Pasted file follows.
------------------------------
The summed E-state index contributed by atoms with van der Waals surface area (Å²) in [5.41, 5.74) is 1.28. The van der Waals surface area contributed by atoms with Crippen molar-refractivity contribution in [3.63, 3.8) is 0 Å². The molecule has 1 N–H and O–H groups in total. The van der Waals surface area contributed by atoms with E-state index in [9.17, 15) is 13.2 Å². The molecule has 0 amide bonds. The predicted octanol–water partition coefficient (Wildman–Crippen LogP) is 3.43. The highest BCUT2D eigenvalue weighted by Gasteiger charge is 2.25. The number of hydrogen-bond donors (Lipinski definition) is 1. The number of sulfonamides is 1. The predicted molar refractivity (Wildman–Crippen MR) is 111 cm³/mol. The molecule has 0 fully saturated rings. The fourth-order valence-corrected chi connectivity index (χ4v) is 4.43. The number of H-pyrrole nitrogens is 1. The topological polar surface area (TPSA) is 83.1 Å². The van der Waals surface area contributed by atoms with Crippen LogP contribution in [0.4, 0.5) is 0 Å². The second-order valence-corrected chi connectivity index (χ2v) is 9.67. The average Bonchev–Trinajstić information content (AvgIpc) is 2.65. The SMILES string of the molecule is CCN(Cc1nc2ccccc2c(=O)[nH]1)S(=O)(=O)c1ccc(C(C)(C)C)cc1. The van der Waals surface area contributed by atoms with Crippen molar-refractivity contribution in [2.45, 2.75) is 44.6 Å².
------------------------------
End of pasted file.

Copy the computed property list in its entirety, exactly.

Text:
The summed E-state index contributed by atoms with van der Waals surface area (Å²) in [5.41, 5.74) is 1.28. The van der Waals surface area contributed by atoms with Crippen molar-refractivity contribution in [3.63, 3.8) is 0 Å². The molecule has 1 N–H and O–H groups in total. The van der Waals surface area contributed by atoms with E-state index in [9.17, 15) is 13.2 Å². The molecule has 0 amide bonds. The predicted octanol–water partition coefficient (Wildman–Crippen LogP) is 3.43. The highest BCUT2D eigenvalue weighted by Gasteiger charge is 2.25. The number of hydrogen-bond donors (Lipinski definition) is 1. The number of sulfonamides is 1. The predicted molar refractivity (Wildman–Crippen MR) is 111 cm³/mol. The molecule has 0 fully saturated rings. The fourth-order valence-corrected chi connectivity index (χ4v) is 4.43. The number of H-pyrrole nitrogens is 1. The topological polar surface area (TPSA) is 83.1 Å². The van der Waals surface area contributed by atoms with Crippen LogP contribution in [0.4, 0.5) is 0 Å². The second-order valence-corrected chi connectivity index (χ2v) is 9.67. The average Bonchev–Trinajstić information content (AvgIpc) is 2.65. The SMILES string of the molecule is CCN(Cc1nc2ccccc2c(=O)[nH]1)S(=O)(=O)c1ccc(C(C)(C)C)cc1. The van der Waals surface area contributed by atoms with Crippen molar-refractivity contribution in [2.45, 2.75) is 44.6 Å².